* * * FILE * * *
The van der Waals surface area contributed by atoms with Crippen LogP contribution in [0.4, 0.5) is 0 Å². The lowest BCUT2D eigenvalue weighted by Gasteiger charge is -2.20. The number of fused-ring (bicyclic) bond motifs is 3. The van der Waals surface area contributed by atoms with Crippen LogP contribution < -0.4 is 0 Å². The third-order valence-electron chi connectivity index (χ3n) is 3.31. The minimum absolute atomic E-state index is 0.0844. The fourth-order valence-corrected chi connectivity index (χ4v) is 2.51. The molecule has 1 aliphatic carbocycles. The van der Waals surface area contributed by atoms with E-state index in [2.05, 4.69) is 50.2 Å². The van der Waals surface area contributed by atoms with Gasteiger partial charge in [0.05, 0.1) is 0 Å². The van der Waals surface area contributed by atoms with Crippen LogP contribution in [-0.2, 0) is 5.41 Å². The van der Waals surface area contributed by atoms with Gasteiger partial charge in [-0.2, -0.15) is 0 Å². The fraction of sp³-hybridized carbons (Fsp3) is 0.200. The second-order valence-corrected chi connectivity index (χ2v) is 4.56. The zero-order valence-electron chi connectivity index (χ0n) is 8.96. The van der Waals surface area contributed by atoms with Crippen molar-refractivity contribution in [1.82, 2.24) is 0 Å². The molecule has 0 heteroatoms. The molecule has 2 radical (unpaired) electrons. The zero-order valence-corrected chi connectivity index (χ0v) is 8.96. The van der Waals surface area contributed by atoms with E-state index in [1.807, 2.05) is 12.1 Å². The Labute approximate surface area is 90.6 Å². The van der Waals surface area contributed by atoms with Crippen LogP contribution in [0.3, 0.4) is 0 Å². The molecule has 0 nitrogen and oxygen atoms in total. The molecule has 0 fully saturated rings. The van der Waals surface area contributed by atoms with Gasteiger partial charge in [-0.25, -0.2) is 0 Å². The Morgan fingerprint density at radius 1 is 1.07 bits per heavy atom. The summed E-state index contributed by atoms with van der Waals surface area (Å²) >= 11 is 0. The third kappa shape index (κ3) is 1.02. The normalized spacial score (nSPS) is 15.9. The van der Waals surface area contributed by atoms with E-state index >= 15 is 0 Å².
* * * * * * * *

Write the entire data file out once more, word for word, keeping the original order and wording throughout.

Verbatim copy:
The van der Waals surface area contributed by atoms with Crippen LogP contribution in [0.4, 0.5) is 0 Å². The lowest BCUT2D eigenvalue weighted by Gasteiger charge is -2.20. The number of fused-ring (bicyclic) bond motifs is 3. The van der Waals surface area contributed by atoms with Crippen LogP contribution < -0.4 is 0 Å². The third-order valence-electron chi connectivity index (χ3n) is 3.31. The minimum absolute atomic E-state index is 0.0844. The fourth-order valence-corrected chi connectivity index (χ4v) is 2.51. The molecule has 1 aliphatic carbocycles. The van der Waals surface area contributed by atoms with E-state index in [2.05, 4.69) is 50.2 Å². The van der Waals surface area contributed by atoms with Gasteiger partial charge in [0.05, 0.1) is 0 Å². The van der Waals surface area contributed by atoms with Crippen LogP contribution in [-0.2, 0) is 5.41 Å². The van der Waals surface area contributed by atoms with Gasteiger partial charge in [-0.2, -0.15) is 0 Å². The fraction of sp³-hybridized carbons (Fsp3) is 0.200. The second-order valence-corrected chi connectivity index (χ2v) is 4.56. The zero-order valence-electron chi connectivity index (χ0n) is 8.96. The van der Waals surface area contributed by atoms with Crippen molar-refractivity contribution in [1.82, 2.24) is 0 Å². The molecule has 0 heteroatoms. The molecule has 2 radical (unpaired) electrons. The zero-order valence-corrected chi connectivity index (χ0v) is 8.96. The van der Waals surface area contributed by atoms with E-state index in [1.807, 2.05) is 12.1 Å². The Labute approximate surface area is 90.6 Å². The van der Waals surface area contributed by atoms with Crippen LogP contribution in [0.3, 0.4) is 0 Å². The molecule has 0 nitrogen and oxygen atoms in total. The molecule has 0 fully saturated rings. The van der Waals surface area contributed by atoms with Gasteiger partial charge in [-0.25, -0.2) is 0 Å². The Morgan fingerprint density at radius 1 is 1.07 bits per heavy atom. The summed E-state index contributed by atoms with van der Waals surface area (Å²) >= 11 is 0. The third kappa shape index (κ3) is 1.02. The normalized spacial score (nSPS) is 15.9. The van der Waals surface area contributed by atoms with E-state index >= 15 is 0 Å².